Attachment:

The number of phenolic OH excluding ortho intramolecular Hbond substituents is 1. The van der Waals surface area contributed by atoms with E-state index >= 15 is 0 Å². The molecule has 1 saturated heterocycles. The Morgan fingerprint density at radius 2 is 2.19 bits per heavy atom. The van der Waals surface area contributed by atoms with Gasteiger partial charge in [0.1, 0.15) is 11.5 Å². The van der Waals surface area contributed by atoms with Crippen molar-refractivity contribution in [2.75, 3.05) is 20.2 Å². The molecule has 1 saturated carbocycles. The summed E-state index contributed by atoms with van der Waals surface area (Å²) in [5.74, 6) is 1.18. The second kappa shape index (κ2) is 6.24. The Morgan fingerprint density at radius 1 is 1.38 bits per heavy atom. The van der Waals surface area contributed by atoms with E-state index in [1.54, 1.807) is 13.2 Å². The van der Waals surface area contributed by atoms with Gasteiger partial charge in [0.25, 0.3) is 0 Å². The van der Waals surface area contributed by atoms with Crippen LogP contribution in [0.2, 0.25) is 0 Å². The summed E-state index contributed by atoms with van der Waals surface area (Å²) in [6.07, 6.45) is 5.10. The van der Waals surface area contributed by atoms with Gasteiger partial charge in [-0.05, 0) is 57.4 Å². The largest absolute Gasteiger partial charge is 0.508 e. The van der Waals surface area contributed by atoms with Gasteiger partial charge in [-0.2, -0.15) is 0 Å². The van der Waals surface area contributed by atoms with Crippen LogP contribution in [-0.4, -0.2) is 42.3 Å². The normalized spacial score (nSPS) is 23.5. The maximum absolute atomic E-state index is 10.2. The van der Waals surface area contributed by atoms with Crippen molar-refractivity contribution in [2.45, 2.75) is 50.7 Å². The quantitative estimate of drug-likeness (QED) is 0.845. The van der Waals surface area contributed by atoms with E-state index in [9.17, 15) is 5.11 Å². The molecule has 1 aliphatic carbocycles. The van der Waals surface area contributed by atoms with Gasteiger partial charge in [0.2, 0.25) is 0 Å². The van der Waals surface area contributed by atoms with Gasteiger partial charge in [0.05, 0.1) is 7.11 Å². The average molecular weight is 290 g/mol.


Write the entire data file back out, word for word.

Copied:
The number of phenolic OH excluding ortho intramolecular Hbond substituents is 1. The van der Waals surface area contributed by atoms with E-state index >= 15 is 0 Å². The molecule has 1 saturated heterocycles. The Morgan fingerprint density at radius 2 is 2.19 bits per heavy atom. The van der Waals surface area contributed by atoms with Gasteiger partial charge in [0.1, 0.15) is 11.5 Å². The van der Waals surface area contributed by atoms with Crippen molar-refractivity contribution in [2.75, 3.05) is 20.2 Å². The molecule has 1 saturated carbocycles. The summed E-state index contributed by atoms with van der Waals surface area (Å²) in [5.74, 6) is 1.18. The second kappa shape index (κ2) is 6.24. The Morgan fingerprint density at radius 1 is 1.38 bits per heavy atom. The van der Waals surface area contributed by atoms with E-state index in [1.54, 1.807) is 13.2 Å². The van der Waals surface area contributed by atoms with Gasteiger partial charge in [0.25, 0.3) is 0 Å². The van der Waals surface area contributed by atoms with Crippen LogP contribution in [0.2, 0.25) is 0 Å². The summed E-state index contributed by atoms with van der Waals surface area (Å²) in [6.07, 6.45) is 5.10. The van der Waals surface area contributed by atoms with Gasteiger partial charge in [-0.05, 0) is 57.4 Å². The largest absolute Gasteiger partial charge is 0.508 e. The van der Waals surface area contributed by atoms with Gasteiger partial charge in [-0.2, -0.15) is 0 Å². The van der Waals surface area contributed by atoms with Crippen LogP contribution in [-0.4, -0.2) is 42.3 Å². The normalized spacial score (nSPS) is 23.5. The maximum absolute atomic E-state index is 10.2. The van der Waals surface area contributed by atoms with Crippen molar-refractivity contribution in [2.45, 2.75) is 50.7 Å². The quantitative estimate of drug-likeness (QED) is 0.845. The van der Waals surface area contributed by atoms with E-state index in [9.17, 15) is 5.11 Å². The molecule has 1 aliphatic carbocycles. The van der Waals surface area contributed by atoms with Gasteiger partial charge in [0.2, 0.25) is 0 Å². The van der Waals surface area contributed by atoms with Gasteiger partial charge in [0.05, 0.1) is 7.11 Å². The average molecular weight is 290 g/mol.